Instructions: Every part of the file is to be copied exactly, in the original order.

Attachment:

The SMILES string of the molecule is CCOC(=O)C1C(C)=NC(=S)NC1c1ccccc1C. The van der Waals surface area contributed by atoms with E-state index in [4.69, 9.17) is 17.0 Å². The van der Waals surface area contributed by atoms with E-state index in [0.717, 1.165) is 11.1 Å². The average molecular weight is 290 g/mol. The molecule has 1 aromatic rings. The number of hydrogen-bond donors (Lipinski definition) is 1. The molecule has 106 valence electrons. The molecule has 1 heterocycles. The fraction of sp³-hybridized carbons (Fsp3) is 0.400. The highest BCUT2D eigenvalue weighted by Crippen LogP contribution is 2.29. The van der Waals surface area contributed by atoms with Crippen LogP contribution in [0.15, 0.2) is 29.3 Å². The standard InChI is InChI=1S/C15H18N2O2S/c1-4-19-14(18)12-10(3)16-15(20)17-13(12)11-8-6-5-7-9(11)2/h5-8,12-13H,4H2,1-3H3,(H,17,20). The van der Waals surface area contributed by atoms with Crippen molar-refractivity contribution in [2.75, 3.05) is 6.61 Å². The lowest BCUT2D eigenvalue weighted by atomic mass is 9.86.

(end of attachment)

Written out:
The SMILES string of the molecule is CCOC(=O)C1C(C)=NC(=S)NC1c1ccccc1C. The van der Waals surface area contributed by atoms with E-state index in [4.69, 9.17) is 17.0 Å². The van der Waals surface area contributed by atoms with E-state index in [0.717, 1.165) is 11.1 Å². The average molecular weight is 290 g/mol. The molecule has 1 aromatic rings. The number of hydrogen-bond donors (Lipinski definition) is 1. The molecule has 106 valence electrons. The molecule has 1 heterocycles. The fraction of sp³-hybridized carbons (Fsp3) is 0.400. The highest BCUT2D eigenvalue weighted by Crippen LogP contribution is 2.29. The van der Waals surface area contributed by atoms with Crippen LogP contribution in [0.15, 0.2) is 29.3 Å². The standard InChI is InChI=1S/C15H18N2O2S/c1-4-19-14(18)12-10(3)16-15(20)17-13(12)11-8-6-5-7-9(11)2/h5-8,12-13H,4H2,1-3H3,(H,17,20). The van der Waals surface area contributed by atoms with Crippen molar-refractivity contribution in [2.75, 3.05) is 6.61 Å². The lowest BCUT2D eigenvalue weighted by atomic mass is 9.86.